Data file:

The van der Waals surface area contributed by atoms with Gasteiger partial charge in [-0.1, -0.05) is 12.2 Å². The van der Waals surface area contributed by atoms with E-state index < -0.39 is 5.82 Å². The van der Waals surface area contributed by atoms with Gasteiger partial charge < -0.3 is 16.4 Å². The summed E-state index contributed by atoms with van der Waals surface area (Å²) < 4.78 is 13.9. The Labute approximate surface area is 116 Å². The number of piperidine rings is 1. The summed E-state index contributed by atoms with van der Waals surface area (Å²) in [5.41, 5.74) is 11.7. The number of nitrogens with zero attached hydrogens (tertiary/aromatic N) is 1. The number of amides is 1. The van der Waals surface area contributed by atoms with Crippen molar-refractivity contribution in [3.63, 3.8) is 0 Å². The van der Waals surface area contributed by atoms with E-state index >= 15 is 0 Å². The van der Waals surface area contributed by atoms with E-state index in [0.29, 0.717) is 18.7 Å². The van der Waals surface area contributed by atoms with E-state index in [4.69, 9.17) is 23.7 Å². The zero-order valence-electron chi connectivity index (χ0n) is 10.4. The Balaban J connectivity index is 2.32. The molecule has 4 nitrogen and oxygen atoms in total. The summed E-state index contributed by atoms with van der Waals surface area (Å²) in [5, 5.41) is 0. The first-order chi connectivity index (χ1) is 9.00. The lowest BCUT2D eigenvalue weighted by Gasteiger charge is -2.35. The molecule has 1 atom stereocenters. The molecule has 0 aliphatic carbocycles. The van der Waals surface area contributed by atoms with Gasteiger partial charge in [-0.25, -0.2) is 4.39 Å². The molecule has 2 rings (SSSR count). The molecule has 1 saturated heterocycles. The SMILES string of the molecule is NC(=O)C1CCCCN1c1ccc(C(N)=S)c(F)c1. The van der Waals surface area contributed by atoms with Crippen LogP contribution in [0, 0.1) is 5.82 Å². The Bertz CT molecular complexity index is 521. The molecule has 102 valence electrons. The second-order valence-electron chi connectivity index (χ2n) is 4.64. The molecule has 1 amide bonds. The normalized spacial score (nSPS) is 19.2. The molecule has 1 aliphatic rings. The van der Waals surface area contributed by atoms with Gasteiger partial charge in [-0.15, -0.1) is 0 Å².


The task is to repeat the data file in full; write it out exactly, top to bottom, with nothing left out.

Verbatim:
The van der Waals surface area contributed by atoms with Gasteiger partial charge in [-0.1, -0.05) is 12.2 Å². The van der Waals surface area contributed by atoms with E-state index < -0.39 is 5.82 Å². The van der Waals surface area contributed by atoms with Gasteiger partial charge < -0.3 is 16.4 Å². The summed E-state index contributed by atoms with van der Waals surface area (Å²) < 4.78 is 13.9. The Labute approximate surface area is 116 Å². The number of piperidine rings is 1. The summed E-state index contributed by atoms with van der Waals surface area (Å²) in [5.41, 5.74) is 11.7. The number of nitrogens with zero attached hydrogens (tertiary/aromatic N) is 1. The number of amides is 1. The van der Waals surface area contributed by atoms with Crippen molar-refractivity contribution in [3.63, 3.8) is 0 Å². The van der Waals surface area contributed by atoms with E-state index >= 15 is 0 Å². The van der Waals surface area contributed by atoms with E-state index in [0.29, 0.717) is 18.7 Å². The van der Waals surface area contributed by atoms with E-state index in [4.69, 9.17) is 23.7 Å². The zero-order valence-electron chi connectivity index (χ0n) is 10.4. The Balaban J connectivity index is 2.32. The molecule has 4 nitrogen and oxygen atoms in total. The summed E-state index contributed by atoms with van der Waals surface area (Å²) in [5, 5.41) is 0. The first-order chi connectivity index (χ1) is 9.00. The lowest BCUT2D eigenvalue weighted by Gasteiger charge is -2.35. The molecule has 1 atom stereocenters. The molecule has 0 aliphatic carbocycles. The van der Waals surface area contributed by atoms with Gasteiger partial charge in [-0.25, -0.2) is 4.39 Å². The molecule has 2 rings (SSSR count). The molecule has 1 saturated heterocycles. The SMILES string of the molecule is NC(=O)C1CCCCN1c1ccc(C(N)=S)c(F)c1. The van der Waals surface area contributed by atoms with Crippen LogP contribution in [0, 0.1) is 5.82 Å². The Bertz CT molecular complexity index is 521. The molecule has 102 valence electrons. The second-order valence-electron chi connectivity index (χ2n) is 4.64. The molecule has 1 amide bonds. The normalized spacial score (nSPS) is 19.2. The molecule has 1 aliphatic rings. The van der Waals surface area contributed by atoms with Gasteiger partial charge in [-0.15, -0.1) is 0 Å².